Why does my puppy avoid eye contact? A Complete Guide

How To Teach Your Dog to Make Eye Contact

Teaching your dog how to make eye contact will take some time, but it has great benefits for both of you. Here’s how to do it:

  • Put your dog on a leash or harness and have a bag of treats handy (try these all-natural morsels).
  • Stand still in front of your dog and wait until he looks up to you. When he does, your dog deserves a treat.
  • If your dog hesitates to make eye contact, consider holding a treat near your face.
  • Once your dog is readily making eye contact, you can start using commands like “look at me” or “look.”
  • After your pup learns the “look” command basics, you can start practicing it in the real world, especially while you both are out and about among other dogs.
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  • What Happens When You Stare at a Dog

    Dogs will likely move away from a threat. If they catch someone staring at them, they’ll try to disengage from the person staring. Some dogs will:

  • Look away from a staring person
  • Slowly slink away
  • Yawn
  • Hold up a front paw
  • Shake it off (looks like he’s shaking water off his coat
  • If this happens, the person unintentionally staring at the dog should turn sideways and look away from the worried dog. Intimidation teaches a dog that a person is unpredictable and scary. It’s tough learning from someone who’s intimidating, and it’s unfair to force a dog to learn this way. Remember, staring is considered rude in both the human and canine world.

    Reason 2: Your Bond May Not Be Strong Enough

    Studies have found that eye contact between dogs and humans can release a powerful hormone called oxytocin. Oxytocin is sometimes referred to as the “love hormone” as it can be found in a variety of intimate situations including interactions between mother and child.

    In other words, the release of oxytocin during eye contact indicates that your pup is feeling the love!

    But if the bond between dog and human is weak, then we’ve already seen how eye contact can instead feel more like a challenge than a sign of love.

    For some context, think about your own life and the difference between direct eye contact from a stranger and someone you love. The former could be uncomfortable while the latter could help you release your own oxytocin.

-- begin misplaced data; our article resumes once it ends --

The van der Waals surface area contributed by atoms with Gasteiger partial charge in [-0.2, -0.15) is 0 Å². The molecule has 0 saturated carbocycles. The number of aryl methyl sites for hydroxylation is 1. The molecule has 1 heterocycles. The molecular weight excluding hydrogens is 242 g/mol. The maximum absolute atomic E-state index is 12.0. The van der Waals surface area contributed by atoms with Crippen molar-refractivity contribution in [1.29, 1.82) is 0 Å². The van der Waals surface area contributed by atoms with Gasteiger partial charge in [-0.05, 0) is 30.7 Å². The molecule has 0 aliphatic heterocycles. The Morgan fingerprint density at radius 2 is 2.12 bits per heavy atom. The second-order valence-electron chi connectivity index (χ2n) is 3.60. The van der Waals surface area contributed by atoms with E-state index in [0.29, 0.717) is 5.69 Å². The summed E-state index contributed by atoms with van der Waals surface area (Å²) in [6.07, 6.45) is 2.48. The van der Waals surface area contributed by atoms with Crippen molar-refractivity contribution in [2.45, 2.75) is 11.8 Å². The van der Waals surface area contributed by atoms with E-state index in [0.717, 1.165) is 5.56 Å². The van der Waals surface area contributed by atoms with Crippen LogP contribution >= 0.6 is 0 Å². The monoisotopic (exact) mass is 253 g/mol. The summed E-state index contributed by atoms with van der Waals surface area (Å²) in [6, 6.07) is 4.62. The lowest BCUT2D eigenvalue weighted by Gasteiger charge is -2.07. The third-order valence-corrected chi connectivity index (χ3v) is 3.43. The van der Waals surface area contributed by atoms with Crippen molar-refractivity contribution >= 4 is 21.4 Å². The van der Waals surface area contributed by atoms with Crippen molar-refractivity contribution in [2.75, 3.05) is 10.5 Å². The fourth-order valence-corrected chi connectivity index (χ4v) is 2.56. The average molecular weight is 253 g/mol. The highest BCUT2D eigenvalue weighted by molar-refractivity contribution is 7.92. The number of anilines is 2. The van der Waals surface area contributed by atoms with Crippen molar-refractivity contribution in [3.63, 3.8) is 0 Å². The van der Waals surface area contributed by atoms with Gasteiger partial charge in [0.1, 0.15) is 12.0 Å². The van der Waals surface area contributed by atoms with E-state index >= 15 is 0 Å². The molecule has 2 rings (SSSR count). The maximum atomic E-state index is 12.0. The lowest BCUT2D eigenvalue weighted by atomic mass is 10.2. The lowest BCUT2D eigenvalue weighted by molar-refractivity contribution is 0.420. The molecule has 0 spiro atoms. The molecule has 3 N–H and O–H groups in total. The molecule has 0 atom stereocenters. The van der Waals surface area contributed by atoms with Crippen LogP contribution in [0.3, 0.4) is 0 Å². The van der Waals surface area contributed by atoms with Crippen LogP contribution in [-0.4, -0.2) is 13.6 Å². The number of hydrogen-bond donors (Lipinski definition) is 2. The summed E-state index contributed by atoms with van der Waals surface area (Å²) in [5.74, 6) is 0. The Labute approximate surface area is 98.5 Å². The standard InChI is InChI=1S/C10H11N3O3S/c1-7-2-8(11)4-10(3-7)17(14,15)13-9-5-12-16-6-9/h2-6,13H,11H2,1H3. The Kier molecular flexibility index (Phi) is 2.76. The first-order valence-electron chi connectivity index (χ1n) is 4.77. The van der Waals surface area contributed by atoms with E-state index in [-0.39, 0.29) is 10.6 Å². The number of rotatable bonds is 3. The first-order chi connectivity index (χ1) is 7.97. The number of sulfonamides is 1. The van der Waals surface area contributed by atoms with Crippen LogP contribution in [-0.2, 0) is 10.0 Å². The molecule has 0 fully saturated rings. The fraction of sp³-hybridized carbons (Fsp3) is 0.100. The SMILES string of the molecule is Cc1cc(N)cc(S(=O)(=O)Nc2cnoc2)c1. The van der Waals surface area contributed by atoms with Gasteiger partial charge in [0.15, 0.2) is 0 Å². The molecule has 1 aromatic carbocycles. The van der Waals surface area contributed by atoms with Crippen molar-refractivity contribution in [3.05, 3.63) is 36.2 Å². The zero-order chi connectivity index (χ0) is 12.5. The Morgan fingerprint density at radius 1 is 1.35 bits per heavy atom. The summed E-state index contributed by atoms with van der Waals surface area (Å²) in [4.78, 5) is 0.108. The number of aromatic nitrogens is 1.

So if your dog doesn’t feel comfortable with your direct eye contact, it could be because they’re still building their bond with you. Don’t push things or force your dog to make eye contact and instead focus on slow and steady progress with your pup.

    Why Is Your Dog Looking At You?

    Have you ever felt your dog’s eyes following you, like they’re watching your every move? Maybe your dog stares at you while enjoying a chew toy or bone. Or, perhaps you enjoy sitting with your dog and gazing into each other’s eyes. Whatever the scenario, dogs spend a great deal of time staring at humans. And many dog owners spend a great deal of time wondering why.

    Unfortunately, there is no simple one-stare-fits-all answer. Dogs have many reasons for turning their gaze on us. But most of the time they are either communicating with us or waiting for us to communicate with them. With a little knowledge and observation, you can learn to tell the difference. You can also teach your dog alternative ways to communicate that aren’t quite so puzzling as staring.

    More than almost any other animal on earth, dogs are in tune with humans. They sense our moods, follow our pointing gestures, and read us for information about what’s going to happen next. That means they stare at us a lot to gain knowledge about their environment. Essentially, they are waiting for us to do something that will impact them. For example, dogs quickly learn that their owners pick up the leash before taking them on a walk. Therefore, they will watch for that signal that a trip outside is on its way. The same is true for mealtimes, play sessions, car rides, and so much more.

    Dogs also wait for more deliberate cues from their owners. Cues to perform a specific behavior like sit or down are chances to earn a reward. Since dogs love getting a treat, toy, or game, they will keep an eye out for these opportunities. This is particularly true of dogs trained with positive reinforcement methods. These dogs learn to love training and wait eagerly for signs it’s time to play the training game.